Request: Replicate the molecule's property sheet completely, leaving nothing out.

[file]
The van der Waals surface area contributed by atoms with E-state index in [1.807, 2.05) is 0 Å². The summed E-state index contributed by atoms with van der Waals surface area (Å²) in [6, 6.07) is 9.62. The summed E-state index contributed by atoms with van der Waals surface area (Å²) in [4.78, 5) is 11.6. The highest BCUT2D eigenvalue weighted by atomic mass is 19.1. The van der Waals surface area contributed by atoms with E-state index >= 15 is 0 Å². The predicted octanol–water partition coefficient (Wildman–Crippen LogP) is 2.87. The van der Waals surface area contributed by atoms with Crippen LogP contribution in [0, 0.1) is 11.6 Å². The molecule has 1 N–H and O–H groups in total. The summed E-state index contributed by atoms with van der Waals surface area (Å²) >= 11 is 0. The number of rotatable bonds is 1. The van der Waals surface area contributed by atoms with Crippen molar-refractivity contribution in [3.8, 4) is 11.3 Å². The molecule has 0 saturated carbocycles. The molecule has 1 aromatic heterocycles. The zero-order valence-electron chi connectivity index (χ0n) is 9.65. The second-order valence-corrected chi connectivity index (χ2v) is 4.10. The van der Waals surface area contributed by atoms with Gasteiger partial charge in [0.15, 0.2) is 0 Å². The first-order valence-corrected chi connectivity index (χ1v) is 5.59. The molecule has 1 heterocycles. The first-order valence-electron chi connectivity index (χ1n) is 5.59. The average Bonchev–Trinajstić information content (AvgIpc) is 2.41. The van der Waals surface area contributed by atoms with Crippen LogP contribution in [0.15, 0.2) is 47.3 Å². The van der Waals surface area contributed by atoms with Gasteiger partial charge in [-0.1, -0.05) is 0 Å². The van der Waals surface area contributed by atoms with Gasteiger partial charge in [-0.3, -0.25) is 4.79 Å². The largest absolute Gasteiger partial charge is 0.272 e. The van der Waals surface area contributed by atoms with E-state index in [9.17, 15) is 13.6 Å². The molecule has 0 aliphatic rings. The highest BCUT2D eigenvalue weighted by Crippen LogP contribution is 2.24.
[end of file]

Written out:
The van der Waals surface area contributed by atoms with E-state index in [1.807, 2.05) is 0 Å². The summed E-state index contributed by atoms with van der Waals surface area (Å²) in [6, 6.07) is 9.62. The summed E-state index contributed by atoms with van der Waals surface area (Å²) in [4.78, 5) is 11.6. The highest BCUT2D eigenvalue weighted by atomic mass is 19.1. The van der Waals surface area contributed by atoms with E-state index >= 15 is 0 Å². The predicted octanol–water partition coefficient (Wildman–Crippen LogP) is 2.87. The van der Waals surface area contributed by atoms with Crippen LogP contribution in [0, 0.1) is 11.6 Å². The molecule has 1 N–H and O–H groups in total. The summed E-state index contributed by atoms with van der Waals surface area (Å²) >= 11 is 0. The number of rotatable bonds is 1. The van der Waals surface area contributed by atoms with Crippen molar-refractivity contribution in [3.8, 4) is 11.3 Å². The molecule has 0 saturated carbocycles. The molecule has 1 aromatic heterocycles. The zero-order valence-electron chi connectivity index (χ0n) is 9.65. The second-order valence-corrected chi connectivity index (χ2v) is 4.10. The van der Waals surface area contributed by atoms with Gasteiger partial charge in [0.15, 0.2) is 0 Å². The first-order valence-corrected chi connectivity index (χ1v) is 5.59. The molecule has 1 heterocycles. The first-order valence-electron chi connectivity index (χ1n) is 5.59. The average Bonchev–Trinajstić information content (AvgIpc) is 2.41. The van der Waals surface area contributed by atoms with Crippen LogP contribution in [0.15, 0.2) is 47.3 Å². The van der Waals surface area contributed by atoms with Gasteiger partial charge in [-0.1, -0.05) is 0 Å². The van der Waals surface area contributed by atoms with Gasteiger partial charge in [-0.3, -0.25) is 4.79 Å². The largest absolute Gasteiger partial charge is 0.272 e. The van der Waals surface area contributed by atoms with E-state index in [9.17, 15) is 13.6 Å². The molecule has 0 aliphatic rings. The highest BCUT2D eigenvalue weighted by Crippen LogP contribution is 2.24.